“When… I was still practising,” he lied, lifting the crossbow as a deflection. “Am I really just going to keep shooting at the target? You don’t even use a crossbow.”
“Tyrone said he would teach you in the evenings, we’re just adjusting you to it right now.”
Cassius hmphed at his father and set his crossbow aside. Ember watched him approached the range and set her own aside. She hadn’t run out of bolts like he had, but she’d go and collected hers anyway while he wasn’t practising.
“I’ve heard that Mishal is one of the finest apprentice swordsmen,” Cassius’ dad said. He looked towards Ember, and she decided not to mention he was the only apprentice swordsman at the Chronicler’s Guild. “You’re taking lessons from him, aren’t you Ember? Why haven’t you ever joined them?” his dad said, turning back to Cassius.
That earned his father an impressively sour face, like Cassius had just bitten into a lemon. Or food stuffed with beetles. “Why don’t I ever train with Mishal?” he said mockingly, and then scoffed. “What a stupid question. Mum wouldn’t ask that question, she knows he’s the worst.”
Ember set aside her bolts and leaned over to cuff Cassius over the ear. He yelped. “Stormy’s not the worst, you’re the worst.”
He swatted her away. “Did you hear him the other day? ‘Enamoured by the idea of exploitative profits.’ Ugh. He’s so ostentatious.”
She levelled him with a withering look. Ostentatious? “You’re such a ruffian, I don’t even know what that means.” She shoved him in the shoulder. “‘Ugh, Ember, he’s so annoying, he uses big fancy words that he thinks make him sound smart, he’s so bothersome.’ Ostentatious? You hooligan.”
Cassius’ bronze cheeks had turned a dark, warm shade of pink, and he gave her a shove back. “Shut up! I learned that from Ashael!”
“You’re such a liar.” She ruffled his curls, which would annoy him more than anything.
Sure enough, he squawked and dodged away from her. “He yelled at me in the library the other day! He yelled, Em, in the library! Said I was distracting him! I was just reading! I wasn’t even doing anything!” Cassius’ face was flushed. “He said trouble permeated off of me, and he couldn’t focus on his dumb book about… whatever. Permeated!”
She decided not to point out that Cassius, for years, had been trying to pull Mishal from his books when he was busy. It tracked that he would achieve that and not even notice. Cassius was so smart, and so, so dumb.
“Oh, boo, he said a fancy word. When he and Belle are gone, the only one who will be saying fancy words is you, and you won’t have a fallback than because everyone will notice it since Mishal is gone.”
She hadn’t meant to snap at him, but the words came out harsher than she anticipated. There was a bitter flavour in her mouth as she spoke, and she turned to frown at the ground as if this was all the earth’s fault.
Then she sat down, sick of firing a stupid crossbow at an inanimate strawbale.
There was a beat of silence. Either Cassius didn’t have a good comeback, or she hadn’t startled just herself with her tone.
“It’s actually about high time that I head back to the kitchens to make sure we don’t need a supply run for dinner tonight,” Cassius’ father said. “I trust you two can clean up after yourselves here.”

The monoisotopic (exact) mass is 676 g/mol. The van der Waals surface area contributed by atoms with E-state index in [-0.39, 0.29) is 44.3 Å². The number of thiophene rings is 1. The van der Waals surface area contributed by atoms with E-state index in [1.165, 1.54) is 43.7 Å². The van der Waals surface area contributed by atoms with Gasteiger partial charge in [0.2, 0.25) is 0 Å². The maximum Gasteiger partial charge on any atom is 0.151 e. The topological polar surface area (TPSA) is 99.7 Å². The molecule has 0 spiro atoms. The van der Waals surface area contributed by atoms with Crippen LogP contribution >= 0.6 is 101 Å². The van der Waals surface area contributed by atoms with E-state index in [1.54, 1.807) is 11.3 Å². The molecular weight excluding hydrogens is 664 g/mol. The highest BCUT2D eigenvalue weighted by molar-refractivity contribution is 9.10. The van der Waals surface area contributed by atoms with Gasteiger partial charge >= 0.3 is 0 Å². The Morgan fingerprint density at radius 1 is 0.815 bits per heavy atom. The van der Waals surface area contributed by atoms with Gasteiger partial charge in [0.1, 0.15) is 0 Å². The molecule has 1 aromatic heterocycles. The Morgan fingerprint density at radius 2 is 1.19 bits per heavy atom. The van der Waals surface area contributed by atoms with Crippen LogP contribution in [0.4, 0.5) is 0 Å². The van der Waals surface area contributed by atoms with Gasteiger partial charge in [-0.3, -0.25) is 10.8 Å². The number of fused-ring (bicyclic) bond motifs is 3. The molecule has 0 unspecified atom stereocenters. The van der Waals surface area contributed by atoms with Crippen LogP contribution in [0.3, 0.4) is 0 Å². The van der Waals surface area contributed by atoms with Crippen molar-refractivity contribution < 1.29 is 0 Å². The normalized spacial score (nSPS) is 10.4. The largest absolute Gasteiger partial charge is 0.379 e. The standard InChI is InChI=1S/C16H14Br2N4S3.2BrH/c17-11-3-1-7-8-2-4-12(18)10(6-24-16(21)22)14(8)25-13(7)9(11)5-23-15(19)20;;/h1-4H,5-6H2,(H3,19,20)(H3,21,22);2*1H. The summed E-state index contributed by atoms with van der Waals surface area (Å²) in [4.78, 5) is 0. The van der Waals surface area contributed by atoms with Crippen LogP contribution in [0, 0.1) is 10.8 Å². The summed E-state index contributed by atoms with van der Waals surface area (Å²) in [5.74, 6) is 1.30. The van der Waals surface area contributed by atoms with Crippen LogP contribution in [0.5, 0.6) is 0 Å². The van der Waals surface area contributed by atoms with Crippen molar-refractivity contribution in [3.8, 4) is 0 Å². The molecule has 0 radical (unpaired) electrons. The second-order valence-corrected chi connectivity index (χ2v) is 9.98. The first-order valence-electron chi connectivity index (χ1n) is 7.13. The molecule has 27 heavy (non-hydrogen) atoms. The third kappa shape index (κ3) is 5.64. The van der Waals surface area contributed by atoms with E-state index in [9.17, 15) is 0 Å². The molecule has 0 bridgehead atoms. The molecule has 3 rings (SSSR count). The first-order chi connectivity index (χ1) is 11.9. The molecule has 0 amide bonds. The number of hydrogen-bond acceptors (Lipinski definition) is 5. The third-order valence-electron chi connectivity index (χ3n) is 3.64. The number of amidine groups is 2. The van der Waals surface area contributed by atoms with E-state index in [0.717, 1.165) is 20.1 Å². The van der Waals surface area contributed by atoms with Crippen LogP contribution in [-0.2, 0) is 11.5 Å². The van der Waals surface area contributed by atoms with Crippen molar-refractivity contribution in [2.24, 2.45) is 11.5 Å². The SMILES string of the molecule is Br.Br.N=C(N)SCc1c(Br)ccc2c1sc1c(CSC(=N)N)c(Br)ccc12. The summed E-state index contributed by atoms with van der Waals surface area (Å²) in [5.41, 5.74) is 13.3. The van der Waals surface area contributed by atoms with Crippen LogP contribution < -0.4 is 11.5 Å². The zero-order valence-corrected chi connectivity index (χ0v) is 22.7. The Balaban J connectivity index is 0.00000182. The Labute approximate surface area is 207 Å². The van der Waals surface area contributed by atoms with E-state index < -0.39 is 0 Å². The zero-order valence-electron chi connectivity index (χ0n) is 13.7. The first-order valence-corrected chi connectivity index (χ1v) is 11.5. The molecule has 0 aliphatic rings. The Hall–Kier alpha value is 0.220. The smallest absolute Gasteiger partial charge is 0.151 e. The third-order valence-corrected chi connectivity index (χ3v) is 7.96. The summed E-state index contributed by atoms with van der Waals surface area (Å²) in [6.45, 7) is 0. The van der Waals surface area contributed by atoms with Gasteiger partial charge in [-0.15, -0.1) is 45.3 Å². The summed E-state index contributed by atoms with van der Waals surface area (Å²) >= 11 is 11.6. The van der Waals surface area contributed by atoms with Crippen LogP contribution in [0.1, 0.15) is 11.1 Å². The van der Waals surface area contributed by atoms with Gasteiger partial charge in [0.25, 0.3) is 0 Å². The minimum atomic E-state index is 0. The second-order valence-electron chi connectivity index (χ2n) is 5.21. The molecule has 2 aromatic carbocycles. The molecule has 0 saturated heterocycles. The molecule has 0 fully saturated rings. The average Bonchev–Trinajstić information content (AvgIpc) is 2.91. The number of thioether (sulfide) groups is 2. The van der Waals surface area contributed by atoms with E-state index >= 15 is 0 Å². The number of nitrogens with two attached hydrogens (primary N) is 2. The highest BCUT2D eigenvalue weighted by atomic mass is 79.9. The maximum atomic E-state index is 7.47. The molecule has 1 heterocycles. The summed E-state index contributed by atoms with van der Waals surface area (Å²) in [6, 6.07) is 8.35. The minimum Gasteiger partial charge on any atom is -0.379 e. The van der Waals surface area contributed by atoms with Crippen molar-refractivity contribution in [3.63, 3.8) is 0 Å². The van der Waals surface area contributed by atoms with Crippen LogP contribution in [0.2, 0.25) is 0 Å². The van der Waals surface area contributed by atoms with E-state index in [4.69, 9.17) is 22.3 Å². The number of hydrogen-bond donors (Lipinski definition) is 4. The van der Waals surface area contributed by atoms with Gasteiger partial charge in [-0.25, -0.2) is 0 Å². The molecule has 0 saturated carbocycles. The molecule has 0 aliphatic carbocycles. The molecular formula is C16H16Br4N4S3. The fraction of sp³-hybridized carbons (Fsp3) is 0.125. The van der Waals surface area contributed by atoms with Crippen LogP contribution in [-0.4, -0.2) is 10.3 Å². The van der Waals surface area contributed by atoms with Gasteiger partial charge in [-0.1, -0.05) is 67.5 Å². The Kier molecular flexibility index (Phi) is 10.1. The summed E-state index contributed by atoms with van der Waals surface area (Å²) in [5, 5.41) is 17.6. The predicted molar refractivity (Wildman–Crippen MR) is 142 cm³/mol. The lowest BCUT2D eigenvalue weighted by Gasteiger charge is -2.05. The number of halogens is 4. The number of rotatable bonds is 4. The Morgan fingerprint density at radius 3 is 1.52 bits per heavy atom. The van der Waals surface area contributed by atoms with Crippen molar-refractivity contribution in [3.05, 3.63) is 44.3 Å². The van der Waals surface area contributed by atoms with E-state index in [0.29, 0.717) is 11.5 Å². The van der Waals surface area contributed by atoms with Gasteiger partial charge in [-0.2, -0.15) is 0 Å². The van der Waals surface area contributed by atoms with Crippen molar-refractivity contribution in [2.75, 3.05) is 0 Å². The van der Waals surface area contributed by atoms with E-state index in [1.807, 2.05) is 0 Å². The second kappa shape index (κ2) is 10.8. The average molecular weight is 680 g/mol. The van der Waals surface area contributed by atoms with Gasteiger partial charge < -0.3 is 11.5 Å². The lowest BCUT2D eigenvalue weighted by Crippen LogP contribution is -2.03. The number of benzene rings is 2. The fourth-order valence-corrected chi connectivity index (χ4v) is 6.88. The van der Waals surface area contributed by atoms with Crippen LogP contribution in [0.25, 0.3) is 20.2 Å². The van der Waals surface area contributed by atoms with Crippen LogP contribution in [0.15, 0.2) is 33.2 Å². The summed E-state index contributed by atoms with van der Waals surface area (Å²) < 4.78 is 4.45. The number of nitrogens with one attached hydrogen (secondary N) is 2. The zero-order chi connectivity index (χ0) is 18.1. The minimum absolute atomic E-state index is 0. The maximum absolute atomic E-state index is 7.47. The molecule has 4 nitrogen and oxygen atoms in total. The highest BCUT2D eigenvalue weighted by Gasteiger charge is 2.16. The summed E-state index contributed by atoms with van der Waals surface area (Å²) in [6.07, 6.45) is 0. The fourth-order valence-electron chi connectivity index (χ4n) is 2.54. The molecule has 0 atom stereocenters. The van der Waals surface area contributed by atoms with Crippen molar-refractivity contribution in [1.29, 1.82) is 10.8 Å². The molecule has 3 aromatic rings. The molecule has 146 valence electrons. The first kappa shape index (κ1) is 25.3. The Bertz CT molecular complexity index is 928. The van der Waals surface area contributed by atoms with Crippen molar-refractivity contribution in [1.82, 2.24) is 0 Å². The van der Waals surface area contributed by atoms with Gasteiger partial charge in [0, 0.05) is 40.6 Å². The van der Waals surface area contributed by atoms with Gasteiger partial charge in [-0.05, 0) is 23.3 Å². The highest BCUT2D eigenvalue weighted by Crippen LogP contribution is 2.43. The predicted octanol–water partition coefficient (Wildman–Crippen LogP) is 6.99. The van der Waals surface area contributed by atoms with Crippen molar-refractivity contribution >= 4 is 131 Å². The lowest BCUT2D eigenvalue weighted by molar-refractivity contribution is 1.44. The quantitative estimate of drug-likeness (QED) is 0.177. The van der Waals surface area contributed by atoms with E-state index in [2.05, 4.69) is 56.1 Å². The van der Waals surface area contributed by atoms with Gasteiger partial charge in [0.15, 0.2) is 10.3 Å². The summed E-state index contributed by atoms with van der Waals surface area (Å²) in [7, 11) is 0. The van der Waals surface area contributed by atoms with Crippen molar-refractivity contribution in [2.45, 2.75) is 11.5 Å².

She glanced up to watch him pat Cassius’ shoulder. Cassius nodded, but it was absent, distracted. “Yeah, we got it,” he said, voice not all that grounded.
And then they were alone, and Cassius put aside his bolts and sat down in the cold earth beside her. He pulled his jacket tighter around him. She wondered how the fur around his collar didn’t tickle him.
“Sorry,” she muttered, tracing the hard dirt with a finger. “I didn’t… You know.”
“Yeah,” he said.
Some of the weight she hadn’t noticed at first lifted off her shoulders and she let herself slump forward a little. She pulled his knees up to her chest and rested her chin atop them.
“Hey,” Cassius said, voice much softer than before. “Uh, you know the other day? I was in the village with Belle, ‘cus we were picking up some fabrics for Miss Honeycutt, and there was this knight passing through. You know, she had the crest of Chromium on her sword. She was really tall, and she had this dark red hair, darker than yours. She beat Old Man Reigh in an arm wrestle like he was made of flour.” Cassius laughed at his own story, and she didn’t even try to fight her own grin. “She reminded me of you.”
She knew he was deflecting, and though a part of her wanted to pinch him and call him out for it, the rest of her didn’t. “Because she had red hair? Lots of people have red hair, Raz.”
“Because she was tough,” Cassius said decisively. “Maybe you’ll be a knight someday.”
She rolled her eyes, but she was smiling. “I wanna be a blacksmith. Knights are cool, but blacksmiths are vital. What are you going to do if you don’t have door hinges? Not have a door, and then you’ll look pretty foolish. Where do you think the kettle in the kitchen comes from? A knight certainly didn’t beat metal into shape with their dumb swords.” Her smile faded. “If anyone was going to become a knight, it’d be Stormy.” She chewed at the inside of her cheek. “Stupid expedition.”
“Yeah, well. What’s so interesting about some dusty, crumbled old buildings? Belle and Stormy will be bored to tears before long, and then they’ll just come back. Besides, think of all the pranks they won’t be able to stop because they won’t be here.”
It wasn’t much of a comfort, but it was enough to make Ember grin. She raised her fist in his direction, and he knocked his own against it. “They’ll never know what hit ‘em,” she promised.